I have talked about slavery in ancient Hellas quite a bit on my blog. You an read the masterpost, if you will, here. The word 'slave' wasn't known in ancient Hellas, in fact, the first mention of the word dates back to the seventh century C.E.. A Hellenic slave was called a doûlos (δούλος), which would translate best as a 'servant' or 'serf'.  In ancient Hellas, doûlos were the working class. They were teachers, farmers, shop owners, herders, doctors, city militia, cleaners, etc. 

In democratic city states, the doûlos were protected by law and their masters were urged to care for them and treat them as fellow human beings. If a serf felt they were being mistreated by their master, they could seek asylum in a temple and request a new master. Murdering a doûlos was an equally severe crime as the murder of a free man. No servant could be executed on a whim; a court ruling was required. For a serf to be executed there should be a special reason imposed to the court. Any slave could buy his freedom for a certain amount of money and the state itself sometimes freed its serfs on their own accord. 

Of course, this all sounds a bit too positive. These conditions were prevalent in democratic city states but outside of those, life was hard for serfs. In Sparta, for example, serfs could be executed at will and were worked hard. Revolts happened on occasion. Punishment was prevalent, even in the democratic city states, and lashings were common place. Even if that wasn't the case, a huge portion of serfs were 'barbarian' men, women and children who had been kidnapped from their homes in non-Hellenic territories or who had lived for centuries on the land that the Hellens overtook.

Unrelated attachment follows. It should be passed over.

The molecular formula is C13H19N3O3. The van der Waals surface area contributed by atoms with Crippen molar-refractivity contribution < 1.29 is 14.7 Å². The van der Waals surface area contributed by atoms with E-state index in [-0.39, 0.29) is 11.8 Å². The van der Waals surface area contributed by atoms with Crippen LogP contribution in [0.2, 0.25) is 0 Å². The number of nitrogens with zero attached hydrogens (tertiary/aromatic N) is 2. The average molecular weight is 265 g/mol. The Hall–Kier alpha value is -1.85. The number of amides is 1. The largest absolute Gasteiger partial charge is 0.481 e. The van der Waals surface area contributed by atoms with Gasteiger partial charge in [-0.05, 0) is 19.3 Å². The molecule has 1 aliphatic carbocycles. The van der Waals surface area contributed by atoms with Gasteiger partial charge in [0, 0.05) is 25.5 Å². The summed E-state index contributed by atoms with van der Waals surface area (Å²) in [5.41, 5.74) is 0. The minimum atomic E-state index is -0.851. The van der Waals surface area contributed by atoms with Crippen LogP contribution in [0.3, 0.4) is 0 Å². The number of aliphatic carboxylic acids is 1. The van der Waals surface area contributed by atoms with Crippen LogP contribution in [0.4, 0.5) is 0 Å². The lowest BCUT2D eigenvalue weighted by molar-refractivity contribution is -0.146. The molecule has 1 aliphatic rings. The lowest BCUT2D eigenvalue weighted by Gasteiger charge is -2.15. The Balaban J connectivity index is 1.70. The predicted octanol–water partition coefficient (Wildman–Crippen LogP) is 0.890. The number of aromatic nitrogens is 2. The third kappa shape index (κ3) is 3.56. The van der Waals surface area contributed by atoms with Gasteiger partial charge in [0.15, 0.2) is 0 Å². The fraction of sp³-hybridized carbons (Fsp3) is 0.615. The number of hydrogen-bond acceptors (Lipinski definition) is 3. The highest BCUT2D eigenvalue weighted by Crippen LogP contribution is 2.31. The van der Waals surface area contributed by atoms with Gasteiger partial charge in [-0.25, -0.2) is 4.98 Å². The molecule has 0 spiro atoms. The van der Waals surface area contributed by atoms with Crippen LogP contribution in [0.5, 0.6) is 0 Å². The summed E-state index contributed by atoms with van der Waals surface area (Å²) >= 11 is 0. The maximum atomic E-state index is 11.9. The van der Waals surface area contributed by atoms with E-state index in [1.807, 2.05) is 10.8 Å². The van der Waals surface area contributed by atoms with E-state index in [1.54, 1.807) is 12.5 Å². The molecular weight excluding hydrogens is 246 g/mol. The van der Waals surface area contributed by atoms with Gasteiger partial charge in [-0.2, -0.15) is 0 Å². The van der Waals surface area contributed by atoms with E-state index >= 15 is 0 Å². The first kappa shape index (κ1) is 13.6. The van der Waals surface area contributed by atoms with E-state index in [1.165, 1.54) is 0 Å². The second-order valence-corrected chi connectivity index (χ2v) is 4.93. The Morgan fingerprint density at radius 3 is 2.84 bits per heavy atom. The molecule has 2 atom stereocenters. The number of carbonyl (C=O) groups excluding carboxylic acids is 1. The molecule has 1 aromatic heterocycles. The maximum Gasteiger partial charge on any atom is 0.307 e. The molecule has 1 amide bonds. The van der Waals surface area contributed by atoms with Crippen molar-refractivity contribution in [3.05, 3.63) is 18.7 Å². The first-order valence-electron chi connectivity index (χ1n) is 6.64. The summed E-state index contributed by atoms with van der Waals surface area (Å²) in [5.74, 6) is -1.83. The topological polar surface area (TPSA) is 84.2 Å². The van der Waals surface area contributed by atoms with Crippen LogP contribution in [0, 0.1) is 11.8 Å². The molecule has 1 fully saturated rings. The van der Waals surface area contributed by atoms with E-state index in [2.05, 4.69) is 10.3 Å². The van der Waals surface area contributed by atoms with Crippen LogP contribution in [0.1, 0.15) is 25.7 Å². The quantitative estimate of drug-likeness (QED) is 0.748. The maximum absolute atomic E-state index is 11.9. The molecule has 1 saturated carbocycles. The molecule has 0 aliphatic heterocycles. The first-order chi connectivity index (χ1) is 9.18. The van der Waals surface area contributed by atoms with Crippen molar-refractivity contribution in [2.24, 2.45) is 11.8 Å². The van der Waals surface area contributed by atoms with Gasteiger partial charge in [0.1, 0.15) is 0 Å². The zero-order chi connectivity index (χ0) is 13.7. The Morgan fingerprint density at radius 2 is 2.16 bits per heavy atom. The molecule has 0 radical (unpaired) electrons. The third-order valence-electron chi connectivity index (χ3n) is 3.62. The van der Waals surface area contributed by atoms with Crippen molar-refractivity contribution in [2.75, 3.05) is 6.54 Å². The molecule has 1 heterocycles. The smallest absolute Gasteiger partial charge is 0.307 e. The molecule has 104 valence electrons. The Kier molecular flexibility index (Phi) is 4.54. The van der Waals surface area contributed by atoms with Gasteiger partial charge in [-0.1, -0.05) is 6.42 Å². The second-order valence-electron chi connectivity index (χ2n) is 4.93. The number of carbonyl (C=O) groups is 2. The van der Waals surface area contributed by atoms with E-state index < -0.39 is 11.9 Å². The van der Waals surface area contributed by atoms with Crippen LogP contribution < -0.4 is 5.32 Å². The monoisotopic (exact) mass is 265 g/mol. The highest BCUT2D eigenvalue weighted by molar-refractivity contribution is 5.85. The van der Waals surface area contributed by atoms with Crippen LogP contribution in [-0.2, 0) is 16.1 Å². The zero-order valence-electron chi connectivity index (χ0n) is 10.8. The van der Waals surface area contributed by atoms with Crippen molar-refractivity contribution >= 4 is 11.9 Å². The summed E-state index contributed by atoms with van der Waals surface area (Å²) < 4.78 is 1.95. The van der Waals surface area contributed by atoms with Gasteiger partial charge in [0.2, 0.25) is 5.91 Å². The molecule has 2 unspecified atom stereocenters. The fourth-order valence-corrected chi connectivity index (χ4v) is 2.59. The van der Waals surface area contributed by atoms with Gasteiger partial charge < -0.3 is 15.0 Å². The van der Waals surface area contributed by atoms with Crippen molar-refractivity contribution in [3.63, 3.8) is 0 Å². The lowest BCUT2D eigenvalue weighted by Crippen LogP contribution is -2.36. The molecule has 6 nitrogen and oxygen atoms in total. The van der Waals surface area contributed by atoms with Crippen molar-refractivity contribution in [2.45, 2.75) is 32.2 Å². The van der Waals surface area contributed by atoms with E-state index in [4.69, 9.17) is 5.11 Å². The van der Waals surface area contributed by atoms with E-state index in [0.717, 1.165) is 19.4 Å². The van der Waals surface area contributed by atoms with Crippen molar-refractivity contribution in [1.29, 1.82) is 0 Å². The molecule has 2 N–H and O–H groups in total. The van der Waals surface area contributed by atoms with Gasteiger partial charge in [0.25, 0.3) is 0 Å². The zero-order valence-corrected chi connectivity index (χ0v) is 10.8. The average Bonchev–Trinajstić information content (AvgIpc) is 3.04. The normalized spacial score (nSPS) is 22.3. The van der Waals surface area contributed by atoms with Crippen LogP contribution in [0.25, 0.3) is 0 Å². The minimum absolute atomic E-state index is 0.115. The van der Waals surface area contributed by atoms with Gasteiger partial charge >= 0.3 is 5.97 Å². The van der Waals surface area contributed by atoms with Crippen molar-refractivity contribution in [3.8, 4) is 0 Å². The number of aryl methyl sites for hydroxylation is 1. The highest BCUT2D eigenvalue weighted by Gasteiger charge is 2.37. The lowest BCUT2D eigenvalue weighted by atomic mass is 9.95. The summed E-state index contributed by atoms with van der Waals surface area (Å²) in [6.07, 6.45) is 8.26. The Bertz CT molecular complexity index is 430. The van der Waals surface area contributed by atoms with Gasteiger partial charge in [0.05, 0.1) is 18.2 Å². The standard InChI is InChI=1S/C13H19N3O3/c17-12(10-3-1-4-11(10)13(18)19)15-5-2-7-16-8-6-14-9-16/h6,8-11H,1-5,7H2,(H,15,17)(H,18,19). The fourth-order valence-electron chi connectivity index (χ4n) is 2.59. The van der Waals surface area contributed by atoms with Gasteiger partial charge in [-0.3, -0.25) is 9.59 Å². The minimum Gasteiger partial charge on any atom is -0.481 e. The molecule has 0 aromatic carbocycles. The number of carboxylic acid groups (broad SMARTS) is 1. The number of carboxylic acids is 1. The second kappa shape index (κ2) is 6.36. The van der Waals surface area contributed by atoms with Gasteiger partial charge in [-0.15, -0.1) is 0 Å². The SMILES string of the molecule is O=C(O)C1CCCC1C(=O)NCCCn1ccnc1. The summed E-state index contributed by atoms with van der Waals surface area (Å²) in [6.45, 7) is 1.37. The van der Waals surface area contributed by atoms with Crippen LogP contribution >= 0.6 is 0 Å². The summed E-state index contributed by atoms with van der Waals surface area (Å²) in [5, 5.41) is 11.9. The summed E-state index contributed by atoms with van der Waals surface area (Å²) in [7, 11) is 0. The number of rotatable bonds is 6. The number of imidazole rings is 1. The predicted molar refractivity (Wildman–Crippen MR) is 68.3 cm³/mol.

Still, slavery was an ideal condition for some people in ancient Hellas. Poverty and diseases were so prevalent in those days that people preferred to be slaves to wealthy people so that they could survive those hardships. This gave them a level of economic security in that poverty-stricken world. Were all the slaves treated in the same manner? Here are three classifications of slaves.

Domestic Slaves

Domestic slaves in ancient Hellas would do everything around the house, including cooking, gardening, cleaning, washing, reading, writing, taking care of babies, and the sick. They also escorted their masters, carried and delivered messages, acted as travel companions, and did pretty much anything that has to be done at home. Since the slaves were regarded as a breathing piece of property, the quality of their lives just depended on their luck. If they were lucky enough to be acquired by a kind and humane master or mistress, they would perhaps be treated as a family member, of course, with strict limits. The slave would be incorporated into the family through a special ceremony. It was similar to the ceremony for a newborn baby to be incorporated into the family. These domestic slaves were likely to strengthen their ties with their masters or mistresses. If the slave took care of the children as a female nurse or a male paidagôgos, they were more likely to develop such ties. Interestingly, the words pedagogue and pedagogy come from the Greek word paidagôgos, which means a slave working as a tutor.